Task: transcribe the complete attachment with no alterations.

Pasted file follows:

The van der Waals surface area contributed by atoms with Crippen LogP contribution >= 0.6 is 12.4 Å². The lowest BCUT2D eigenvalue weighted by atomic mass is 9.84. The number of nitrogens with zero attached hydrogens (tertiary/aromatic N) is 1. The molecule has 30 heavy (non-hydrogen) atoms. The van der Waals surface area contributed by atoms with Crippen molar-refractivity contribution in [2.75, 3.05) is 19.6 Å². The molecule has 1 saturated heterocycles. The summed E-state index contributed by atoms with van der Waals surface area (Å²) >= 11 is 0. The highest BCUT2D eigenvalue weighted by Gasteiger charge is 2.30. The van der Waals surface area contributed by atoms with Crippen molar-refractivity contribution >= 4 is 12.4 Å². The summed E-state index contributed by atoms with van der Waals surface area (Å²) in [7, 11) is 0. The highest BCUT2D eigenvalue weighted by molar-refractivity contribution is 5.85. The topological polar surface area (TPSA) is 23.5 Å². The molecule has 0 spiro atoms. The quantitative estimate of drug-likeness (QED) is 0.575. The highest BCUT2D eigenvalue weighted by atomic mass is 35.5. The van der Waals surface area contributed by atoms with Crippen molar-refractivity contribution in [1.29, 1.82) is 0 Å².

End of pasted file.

The van der Waals surface area contributed by atoms with Crippen LogP contribution >= 0.6 is 12.4 Å². The lowest BCUT2D eigenvalue weighted by atomic mass is 9.84. The number of nitrogens with zero attached hydrogens (tertiary/aromatic N) is 1. The molecule has 30 heavy (non-hydrogen) atoms. The van der Waals surface area contributed by atoms with Crippen molar-refractivity contribution in [2.75, 3.05) is 19.6 Å². The molecule has 1 saturated heterocycles. The summed E-state index contributed by atoms with van der Waals surface area (Å²) >= 11 is 0. The highest BCUT2D eigenvalue weighted by Gasteiger charge is 2.30. The van der Waals surface area contributed by atoms with Crippen molar-refractivity contribution >= 4 is 12.4 Å². The summed E-state index contributed by atoms with van der Waals surface area (Å²) in [7, 11) is 0. The highest BCUT2D eigenvalue weighted by molar-refractivity contribution is 5.85. The topological polar surface area (TPSA) is 23.5 Å². The molecule has 0 spiro atoms. The quantitative estimate of drug-likeness (QED) is 0.575. The highest BCUT2D eigenvalue weighted by atomic mass is 35.5. The van der Waals surface area contributed by atoms with Crippen molar-refractivity contribution in [1.29, 1.82) is 0 Å².